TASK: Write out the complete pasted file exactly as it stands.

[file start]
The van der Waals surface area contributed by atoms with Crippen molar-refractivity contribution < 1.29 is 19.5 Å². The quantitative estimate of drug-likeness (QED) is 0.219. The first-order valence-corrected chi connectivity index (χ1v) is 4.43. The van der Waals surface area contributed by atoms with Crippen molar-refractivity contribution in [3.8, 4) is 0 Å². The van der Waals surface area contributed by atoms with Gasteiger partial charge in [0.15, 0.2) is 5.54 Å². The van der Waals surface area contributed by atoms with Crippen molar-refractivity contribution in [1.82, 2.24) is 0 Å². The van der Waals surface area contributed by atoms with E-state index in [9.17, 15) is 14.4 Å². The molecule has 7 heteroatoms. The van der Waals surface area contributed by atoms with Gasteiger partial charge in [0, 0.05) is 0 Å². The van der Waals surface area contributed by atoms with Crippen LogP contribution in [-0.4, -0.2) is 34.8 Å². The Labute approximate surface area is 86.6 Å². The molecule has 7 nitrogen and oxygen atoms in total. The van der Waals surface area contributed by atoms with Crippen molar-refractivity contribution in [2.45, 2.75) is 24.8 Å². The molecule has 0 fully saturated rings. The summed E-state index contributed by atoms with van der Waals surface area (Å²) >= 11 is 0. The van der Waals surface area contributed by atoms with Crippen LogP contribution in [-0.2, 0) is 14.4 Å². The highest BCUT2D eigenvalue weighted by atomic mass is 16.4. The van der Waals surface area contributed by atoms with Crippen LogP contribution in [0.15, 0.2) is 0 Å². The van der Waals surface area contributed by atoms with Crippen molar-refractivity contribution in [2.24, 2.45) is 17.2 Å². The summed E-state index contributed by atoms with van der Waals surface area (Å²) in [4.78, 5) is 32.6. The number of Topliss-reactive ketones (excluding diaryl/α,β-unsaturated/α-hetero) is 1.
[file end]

The van der Waals surface area contributed by atoms with Crippen molar-refractivity contribution < 1.29 is 19.5 Å². The quantitative estimate of drug-likeness (QED) is 0.219. The first-order valence-corrected chi connectivity index (χ1v) is 4.43. The van der Waals surface area contributed by atoms with Crippen molar-refractivity contribution in [3.8, 4) is 0 Å². The van der Waals surface area contributed by atoms with Gasteiger partial charge in [0.15, 0.2) is 5.54 Å². The van der Waals surface area contributed by atoms with Crippen molar-refractivity contribution in [1.82, 2.24) is 0 Å². The van der Waals surface area contributed by atoms with E-state index in [9.17, 15) is 14.4 Å². The molecule has 7 heteroatoms. The van der Waals surface area contributed by atoms with Gasteiger partial charge in [0, 0.05) is 0 Å². The van der Waals surface area contributed by atoms with Crippen LogP contribution in [-0.4, -0.2) is 34.8 Å². The Labute approximate surface area is 86.6 Å². The molecule has 7 nitrogen and oxygen atoms in total. The van der Waals surface area contributed by atoms with Crippen molar-refractivity contribution in [2.45, 2.75) is 24.8 Å². The molecule has 0 fully saturated rings. The summed E-state index contributed by atoms with van der Waals surface area (Å²) >= 11 is 0. The van der Waals surface area contributed by atoms with Crippen LogP contribution in [-0.2, 0) is 14.4 Å². The highest BCUT2D eigenvalue weighted by atomic mass is 16.4. The van der Waals surface area contributed by atoms with Crippen LogP contribution in [0.15, 0.2) is 0 Å². The van der Waals surface area contributed by atoms with Crippen molar-refractivity contribution in [2.24, 2.45) is 17.2 Å². The summed E-state index contributed by atoms with van der Waals surface area (Å²) in [4.78, 5) is 32.6. The number of Topliss-reactive ketones (excluding diaryl/α,β-unsaturated/α-hetero) is 1.